Strong, his firm fined millions

Mutual fund innovator to pay $60 million penalty

Company is assessed $80 million

Punishment helps settle claims by SEC, N.Y., Wis.

May 21, 2004|By NEW YORK TIMES NEWS SERVICE

Richard S. Strong, who helped fuel the extraordinary growth of mutual funds over the past three decades, has agreed to pay $60 million and be banned from the financial industry for life to settle an investigation over rapid trades he made at the expense of investors in his funds.

The founder of Strong Capital Management Inc. is the most prominent figure to be ensnared in a sweeping investigation of improper trading in mutual funds begun last September by Eliot Spitzer, the New York attorney general. Spitzer and other regulators have sued some of the nation's largest money managers, forcing several to reduce the fees charged to investors and pay steep penalties.

Strong Capital, based in Menomonee Falls, Wis., agreed to pay $80 million and cut management fees for its mutual funds by 6 percent over the next five years.

Spitzer has long maintained that Strong's behavior stood out because he personally profited from the trading and because, as chief executive, he should have known better.

The amount Strong is paying is the largest penalty by an individual since the mutual fund investigation began.

Of course, criminal cases involving Wall Street figures have resulted in much larger fines. Still, Spitzer noted that Strong's penalty is significant in proportion to his trading profits.

The sanctions against Strong, 62, and his company are part of settlements negotiated jointly with Spitzer, the Securities and Exchange Commission, the Wisconsin attorney general and the Wisconsin Department of Financial Institutions. The amounts to be paid by both the company and Strong personally will go to investors harmed by the improper trading.

Strong wrote a statement of contrition that was released by Spitzer's office yesterday.

"Throughout my career, I have considered it to be my sacred duty to protect my investors; and yet in a particular and persistent way I let them down," Strong wrote. "I frequently traded the shares of the Strong funds, at the same time that the advice which we gave our investors was to do the opposite and to hold their shares for the long term."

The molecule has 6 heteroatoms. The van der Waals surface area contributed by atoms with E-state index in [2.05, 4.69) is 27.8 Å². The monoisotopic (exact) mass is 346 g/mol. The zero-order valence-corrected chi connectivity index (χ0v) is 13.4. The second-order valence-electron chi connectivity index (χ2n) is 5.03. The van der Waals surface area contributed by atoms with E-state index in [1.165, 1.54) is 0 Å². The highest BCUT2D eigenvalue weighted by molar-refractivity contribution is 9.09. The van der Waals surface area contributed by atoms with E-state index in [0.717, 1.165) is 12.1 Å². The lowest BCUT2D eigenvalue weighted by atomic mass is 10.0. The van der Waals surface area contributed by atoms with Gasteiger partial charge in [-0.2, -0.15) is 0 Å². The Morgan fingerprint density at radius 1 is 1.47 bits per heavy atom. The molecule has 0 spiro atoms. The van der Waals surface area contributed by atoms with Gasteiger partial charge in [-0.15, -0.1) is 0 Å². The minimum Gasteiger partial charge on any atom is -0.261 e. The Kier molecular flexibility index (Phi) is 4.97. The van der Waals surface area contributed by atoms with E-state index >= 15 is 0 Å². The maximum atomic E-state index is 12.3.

Strong rose to prominence from modest roots in North Dakota and Minnesota. Today, Strong Capital manages $33.8 billion in assets in mutual funds and for institutions including pension funds.

Forbes magazine has estimated Strong's personal wealth at $800 million. But it was a relatively small gain that resulted in his downfall.

He made $1.8 million in profits on hundreds of short-term trades in Strong Capital mutual funds, even as the company's public filings indicated that it discouraged such activity, Spitzer's office said.

The company also permitted a hedge fund, Canary Capital Partners, to trade rapidly in and out of Strong's funds, regulators said. The trades by Canary and its manager, Edward Stern, were first disclosed by Spitzer in a $40 million settlement with the fund and Stern in September.

Spitzer had weighed bringing criminal charges against Strong for the trading and had convened a grand jury to consider the case. While Strong avoided criminal charges, he agreed to pay $60 million in penalties and forfeited profits.

Strong will be banned from associating with any investment or brokerage firm, regulators said. The settlement does not preclude him receiving any profits from the sale of Strong Capital, of which he controls 85 percent, the New York attorney general said. Strong resigned in December as chairman of the company.

Strong announced in December that he was looking for a buyer for his stake in Strong Capital, and Wells Fargo, the big, San Francisco bank, is the leading candidate to buy it.

A sale would come after Strong hurt the business he sought so hard to develop. Assets at the company declined to $33.8 billion under management at the end of April from $43 billion at the end of September.

Strong had hoped for close to $1 billion, people briefed on the sale negotiations said; now he is likely to get half that amount.

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